GREENFIELD — The flags outside Greenfield’s fire station flew at half staff Monday, a sign to the community that those inside the brick building were mourning one of their own.
Greenfield Fire Territory firefighter Scott Compton died Saturday after suffering an apparent heart attack at his home hours after leaving the scene of a fire that devastated several local businesses.
Compton was a 17-year veteran of the department. He worked as a part-time firefighter, carrying a rank of lieutenant, and was on scene as local fire crews fought a blaze at Riley Park Plaza for more than seven hours Friday night.
Compton returned to his Greenfield home after the fire had been fully extinguished but suffered a heart attack in the hours that followed, officials said. He was found dead in his home Saturday midday.
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Because his death occurred within 48 hours of fighting a fire, Compton’s is considered a line-of-duty death – the first in the Greenfield Fire Territory’s history and the second in Hancock County in less than a year.
An autopsy ruling Compton’s official cause of death still is pending; the firefighter was in good health prior to Friday’s fire, officials said.
Compton became a volunteer firefighter for Greenfield in 2000 after more than a decade of working as an insurance estimator. It was too late in his life for Compton to take on the fire service as a full-time career, but he was great at it, Greenfield Chief James Roberts said.
He was hardworking, compassionate and showed the same dedication to the fire department as those who’d spent a lifetime on its ranks, Roberts said.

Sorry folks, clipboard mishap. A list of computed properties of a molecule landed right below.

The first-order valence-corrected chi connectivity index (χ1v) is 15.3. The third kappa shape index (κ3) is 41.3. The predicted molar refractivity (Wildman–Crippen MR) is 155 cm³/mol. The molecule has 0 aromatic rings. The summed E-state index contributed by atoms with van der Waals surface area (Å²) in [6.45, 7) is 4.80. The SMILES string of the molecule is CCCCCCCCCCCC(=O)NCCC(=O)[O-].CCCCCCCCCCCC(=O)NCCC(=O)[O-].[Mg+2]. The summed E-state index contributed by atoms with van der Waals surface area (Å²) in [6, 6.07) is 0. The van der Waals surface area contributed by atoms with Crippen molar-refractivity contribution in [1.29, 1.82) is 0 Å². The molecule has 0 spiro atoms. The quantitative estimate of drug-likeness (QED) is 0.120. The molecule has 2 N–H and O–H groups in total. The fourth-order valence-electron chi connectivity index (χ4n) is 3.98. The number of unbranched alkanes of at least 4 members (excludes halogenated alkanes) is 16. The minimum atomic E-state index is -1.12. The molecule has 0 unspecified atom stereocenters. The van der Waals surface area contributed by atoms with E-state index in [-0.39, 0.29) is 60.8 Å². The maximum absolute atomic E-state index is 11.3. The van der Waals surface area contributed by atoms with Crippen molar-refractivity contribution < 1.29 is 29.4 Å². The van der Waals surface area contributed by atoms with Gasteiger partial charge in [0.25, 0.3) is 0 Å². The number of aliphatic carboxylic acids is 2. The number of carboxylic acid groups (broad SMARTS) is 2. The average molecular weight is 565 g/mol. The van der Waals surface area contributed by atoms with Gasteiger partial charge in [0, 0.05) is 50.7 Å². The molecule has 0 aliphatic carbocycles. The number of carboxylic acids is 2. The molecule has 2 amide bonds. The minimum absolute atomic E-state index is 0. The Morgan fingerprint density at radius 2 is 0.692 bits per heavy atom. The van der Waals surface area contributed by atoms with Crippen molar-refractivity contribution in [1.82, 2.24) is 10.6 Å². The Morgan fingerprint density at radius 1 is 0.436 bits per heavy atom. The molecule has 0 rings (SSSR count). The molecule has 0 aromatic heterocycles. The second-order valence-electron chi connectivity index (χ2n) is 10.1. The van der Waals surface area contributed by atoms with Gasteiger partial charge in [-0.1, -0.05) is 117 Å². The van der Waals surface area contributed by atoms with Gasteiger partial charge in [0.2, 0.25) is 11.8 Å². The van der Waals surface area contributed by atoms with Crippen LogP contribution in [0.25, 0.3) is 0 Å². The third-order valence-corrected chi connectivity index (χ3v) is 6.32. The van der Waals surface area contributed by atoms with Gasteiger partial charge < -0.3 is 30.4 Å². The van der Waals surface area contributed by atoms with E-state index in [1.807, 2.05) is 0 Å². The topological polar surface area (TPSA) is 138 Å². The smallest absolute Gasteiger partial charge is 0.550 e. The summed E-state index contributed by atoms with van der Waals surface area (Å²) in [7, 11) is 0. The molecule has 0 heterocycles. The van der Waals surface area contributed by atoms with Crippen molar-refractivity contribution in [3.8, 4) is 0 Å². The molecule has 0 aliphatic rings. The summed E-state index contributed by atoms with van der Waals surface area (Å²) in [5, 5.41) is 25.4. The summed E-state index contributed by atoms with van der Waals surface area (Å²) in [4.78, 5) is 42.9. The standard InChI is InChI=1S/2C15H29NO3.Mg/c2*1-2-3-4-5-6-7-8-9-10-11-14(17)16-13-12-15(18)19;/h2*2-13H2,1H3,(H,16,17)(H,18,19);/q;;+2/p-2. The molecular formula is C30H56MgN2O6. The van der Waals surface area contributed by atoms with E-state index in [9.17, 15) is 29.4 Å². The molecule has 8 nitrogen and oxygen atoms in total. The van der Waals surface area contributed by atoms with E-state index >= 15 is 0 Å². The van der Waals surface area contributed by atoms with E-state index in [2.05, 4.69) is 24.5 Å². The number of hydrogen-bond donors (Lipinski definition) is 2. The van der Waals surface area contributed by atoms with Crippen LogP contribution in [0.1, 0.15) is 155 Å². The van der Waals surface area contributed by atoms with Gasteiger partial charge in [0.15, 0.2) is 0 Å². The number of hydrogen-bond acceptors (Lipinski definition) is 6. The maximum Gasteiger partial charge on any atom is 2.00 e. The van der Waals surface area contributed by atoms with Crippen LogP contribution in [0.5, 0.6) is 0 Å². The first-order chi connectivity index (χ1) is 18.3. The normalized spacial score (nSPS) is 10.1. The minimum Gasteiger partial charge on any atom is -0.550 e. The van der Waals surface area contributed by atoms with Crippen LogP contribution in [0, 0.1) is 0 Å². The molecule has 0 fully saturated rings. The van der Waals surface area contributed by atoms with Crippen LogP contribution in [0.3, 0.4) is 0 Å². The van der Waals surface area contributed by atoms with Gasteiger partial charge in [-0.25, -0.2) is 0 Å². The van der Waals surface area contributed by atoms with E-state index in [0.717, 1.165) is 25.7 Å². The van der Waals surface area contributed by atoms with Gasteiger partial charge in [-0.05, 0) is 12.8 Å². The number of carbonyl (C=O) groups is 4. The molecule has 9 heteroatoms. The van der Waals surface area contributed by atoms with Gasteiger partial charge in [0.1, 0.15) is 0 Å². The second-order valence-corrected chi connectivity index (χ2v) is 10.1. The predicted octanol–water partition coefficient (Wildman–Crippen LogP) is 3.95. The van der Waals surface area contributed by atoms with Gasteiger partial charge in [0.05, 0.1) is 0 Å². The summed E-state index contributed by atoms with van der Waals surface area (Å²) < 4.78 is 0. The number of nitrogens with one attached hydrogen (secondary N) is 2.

Compton was the father of two grown daughters. He had three grandchildren and a fourth on the way. He was engaged to be married and had just celebrated his 55th birthday in early November.
He was the type of guy who always wanted to help people, fellow Greenfield Firefighter Jeff Dixon said. It’s a trait many firefighters share, but it stood out in Compton, who always seemed to be on the move, off to lend a hand to a friend or family member.
His brothers and sisters on the department gathered at the city’s main fire station Friday night after learning of Compton’s passing. Counselors were made available to help the firefighters deal with the loss of their friend.
Compton’s is the first line of duty death Greenfield’s fire department has suffered, officials said; it’s the third overall in the Hancock County, including one that occurred in the past year.
McCordsville Fire Department firefighter Richard Rehm, also 55, died on Christmas Eve, 2016, as he was responding to a call about a fire alarm going off in a nearby home. Rehm’s car was struck by a train.
Rehm was a 16-year member of the fire department, having joined its ranks when he was 18 years old.
The community is invited to pay tribute to Compton and his years of service at a funeral service 11 a.m. Friday at Brandywine Community Church in Greenfield.
Burial will follow at Greenfield’s Park Cemetery.